by Eric Christianson
Graziano v. Des Moines Board of Adjustment
(Iowa Court of Appeals, November 8, 2017)
Cecelia Kent purchased a previously undeveloped lot in Des Moines with the intent of building a single family home. However the winding road and a thirty-foot easement for a public storm sewer running diagonally across the back of the lot complicated Kent’s plans. On November 14, 2015, Kent appealed to the Des Moines Zoning Board of Adjustment for an exception to the district’s fifty-foot front yard setback, allowing her to build a house with a front yard setback of just thirty feet. She also asked the board for a variance to the setback required for a parking lot and an exception to the side yard setback.
The board denied the variance and the side yard set back, but voted to approve the exception to the front yard setback.
Kent’s neighbor Craig Graziano challenged the board’s action on two grounds:
(1) the board failed to make required written findings
(2) substantial evidence does not support the grant of an exception.
As quasi-judicial bodies, boards of adjustment are required to make written findings of all facts present. The intent of these is “to enable a reviewing court to determine with reasonable certainty the factual basis and legal principles upon which the board acted.” In this case, the court of appeals determined that the staff report as well as the minutes of the discussion during the meeting was sufficient to allow the court to determine the factual basis and legal principles upon which the board acted.
The criteria that the board is required to consider in granting an exception is detailed in Des Moines City Code:
1. (a) Such exception does not exceed [fifty] percent of the particular limitation or number in question . . .
2. The exception relates entirely to a use classified by applicable district regulations as either a principal permitted use, a permitted accessory use, or a permitted sign, or to off-street parking or loading areas accessory to such a permitted use;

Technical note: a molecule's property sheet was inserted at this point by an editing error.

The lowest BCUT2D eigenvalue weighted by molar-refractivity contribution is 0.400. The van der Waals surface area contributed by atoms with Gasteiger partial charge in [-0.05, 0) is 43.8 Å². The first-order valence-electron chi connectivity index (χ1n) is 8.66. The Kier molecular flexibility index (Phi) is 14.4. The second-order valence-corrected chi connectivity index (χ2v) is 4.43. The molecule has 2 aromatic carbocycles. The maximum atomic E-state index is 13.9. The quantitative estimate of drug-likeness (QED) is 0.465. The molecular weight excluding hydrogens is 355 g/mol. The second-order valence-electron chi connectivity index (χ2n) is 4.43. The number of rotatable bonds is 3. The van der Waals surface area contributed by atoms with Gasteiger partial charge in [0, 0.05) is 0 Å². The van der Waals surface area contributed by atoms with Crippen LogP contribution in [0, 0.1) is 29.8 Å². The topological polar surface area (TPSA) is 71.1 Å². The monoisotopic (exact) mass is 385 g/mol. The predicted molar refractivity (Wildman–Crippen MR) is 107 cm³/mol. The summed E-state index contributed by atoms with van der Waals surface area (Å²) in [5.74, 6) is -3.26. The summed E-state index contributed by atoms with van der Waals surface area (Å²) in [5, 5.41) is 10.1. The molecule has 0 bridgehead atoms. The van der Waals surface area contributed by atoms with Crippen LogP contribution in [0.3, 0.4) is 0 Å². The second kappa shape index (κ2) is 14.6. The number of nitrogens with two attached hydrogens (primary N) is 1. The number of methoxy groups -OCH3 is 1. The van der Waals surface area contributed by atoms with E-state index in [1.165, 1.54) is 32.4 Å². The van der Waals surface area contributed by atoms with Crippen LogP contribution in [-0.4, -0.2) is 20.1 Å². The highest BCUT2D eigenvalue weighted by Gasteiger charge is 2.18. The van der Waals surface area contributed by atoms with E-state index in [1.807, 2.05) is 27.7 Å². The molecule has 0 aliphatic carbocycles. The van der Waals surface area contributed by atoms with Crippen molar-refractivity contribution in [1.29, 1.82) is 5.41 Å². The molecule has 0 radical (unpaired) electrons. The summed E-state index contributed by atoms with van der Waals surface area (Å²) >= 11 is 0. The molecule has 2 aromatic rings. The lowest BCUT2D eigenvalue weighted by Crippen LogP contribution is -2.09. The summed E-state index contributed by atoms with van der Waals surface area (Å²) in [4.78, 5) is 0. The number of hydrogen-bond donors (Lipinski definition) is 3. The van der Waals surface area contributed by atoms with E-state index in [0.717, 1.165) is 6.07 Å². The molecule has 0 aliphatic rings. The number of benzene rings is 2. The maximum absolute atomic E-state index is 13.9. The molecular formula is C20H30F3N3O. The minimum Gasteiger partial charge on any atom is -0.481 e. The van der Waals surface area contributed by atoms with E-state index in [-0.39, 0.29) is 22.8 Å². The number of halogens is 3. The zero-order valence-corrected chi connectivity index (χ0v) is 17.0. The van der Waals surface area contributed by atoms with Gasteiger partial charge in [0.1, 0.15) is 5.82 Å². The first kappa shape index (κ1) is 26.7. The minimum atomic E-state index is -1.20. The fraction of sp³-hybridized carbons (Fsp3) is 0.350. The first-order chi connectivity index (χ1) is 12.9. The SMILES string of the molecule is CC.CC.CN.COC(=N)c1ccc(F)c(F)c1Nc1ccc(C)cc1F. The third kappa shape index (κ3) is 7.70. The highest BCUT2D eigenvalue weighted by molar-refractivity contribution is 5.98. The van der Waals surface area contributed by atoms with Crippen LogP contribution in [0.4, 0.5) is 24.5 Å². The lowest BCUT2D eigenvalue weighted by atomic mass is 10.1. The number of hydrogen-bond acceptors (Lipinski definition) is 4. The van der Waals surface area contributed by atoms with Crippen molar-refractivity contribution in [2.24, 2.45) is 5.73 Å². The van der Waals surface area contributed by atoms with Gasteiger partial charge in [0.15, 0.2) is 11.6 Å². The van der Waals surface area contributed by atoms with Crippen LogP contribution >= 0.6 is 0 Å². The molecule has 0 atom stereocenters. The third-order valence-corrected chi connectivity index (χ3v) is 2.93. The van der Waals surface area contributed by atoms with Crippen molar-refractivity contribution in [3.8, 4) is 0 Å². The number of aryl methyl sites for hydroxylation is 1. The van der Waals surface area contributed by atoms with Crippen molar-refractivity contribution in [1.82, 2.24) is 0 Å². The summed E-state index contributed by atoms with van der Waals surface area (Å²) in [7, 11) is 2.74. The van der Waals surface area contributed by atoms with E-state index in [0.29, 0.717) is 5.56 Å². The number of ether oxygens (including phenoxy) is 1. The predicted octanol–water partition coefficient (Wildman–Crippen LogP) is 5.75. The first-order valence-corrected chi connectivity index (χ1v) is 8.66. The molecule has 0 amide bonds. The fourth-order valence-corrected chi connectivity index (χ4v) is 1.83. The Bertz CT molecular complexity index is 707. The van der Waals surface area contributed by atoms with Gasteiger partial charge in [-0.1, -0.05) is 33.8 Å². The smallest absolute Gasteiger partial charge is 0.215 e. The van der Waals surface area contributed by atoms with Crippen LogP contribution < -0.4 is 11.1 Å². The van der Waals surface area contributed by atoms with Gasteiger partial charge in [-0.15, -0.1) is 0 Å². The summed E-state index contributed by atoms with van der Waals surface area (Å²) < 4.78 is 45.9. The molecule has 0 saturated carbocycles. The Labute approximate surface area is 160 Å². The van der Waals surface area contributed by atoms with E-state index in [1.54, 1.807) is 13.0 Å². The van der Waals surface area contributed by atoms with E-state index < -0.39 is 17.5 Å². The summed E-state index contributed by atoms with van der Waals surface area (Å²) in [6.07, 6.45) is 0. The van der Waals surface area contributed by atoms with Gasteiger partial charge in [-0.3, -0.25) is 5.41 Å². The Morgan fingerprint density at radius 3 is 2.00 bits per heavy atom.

3. The exception is reasonably necessary due to practical difficulties related to the land in question;
4. Such practical difficulties cannot be overcome by any feasible alternative means other than an exception; and
5. The exception is in harmony with the essential character of the neighborhood of the land in question.
Graziano challenged that the board had failed to show to show that there was no “feasible alternative” to granting the exemption and that the reduced setback would be “in harmony with the essential character of the neighborhood.”
With regards to feasible alternatives, the meeting minutes show that the board of adjustment did discuss the possibility of moving the easement as well as to whether a smaller reduction to the setback might be adequate. Although this reasoning was not included in the final written findings, the court found this to be adequate to support the fact that the board “substantially complied” with the mandate to consider feasible alternatives.
Graziano also challenged that by not including expert testimony on the effect that this exemption may have on neighboring property values, the board failed to show that the setback would be “in harmony with the essential character of the neighborhood.” The court found that expert testimony is not required citing an earlier case which found:
[T]he board may rely upon “commonsense inferences from evidence relating to other issues, such as use and enjoyment, crime, safety welfare, and aesthetics, to make a judgment as to whether the proposed use would substantially diminish or impair property values in the area.”
The court affirmed the district court’s ruling upholding the exception granted to Kent.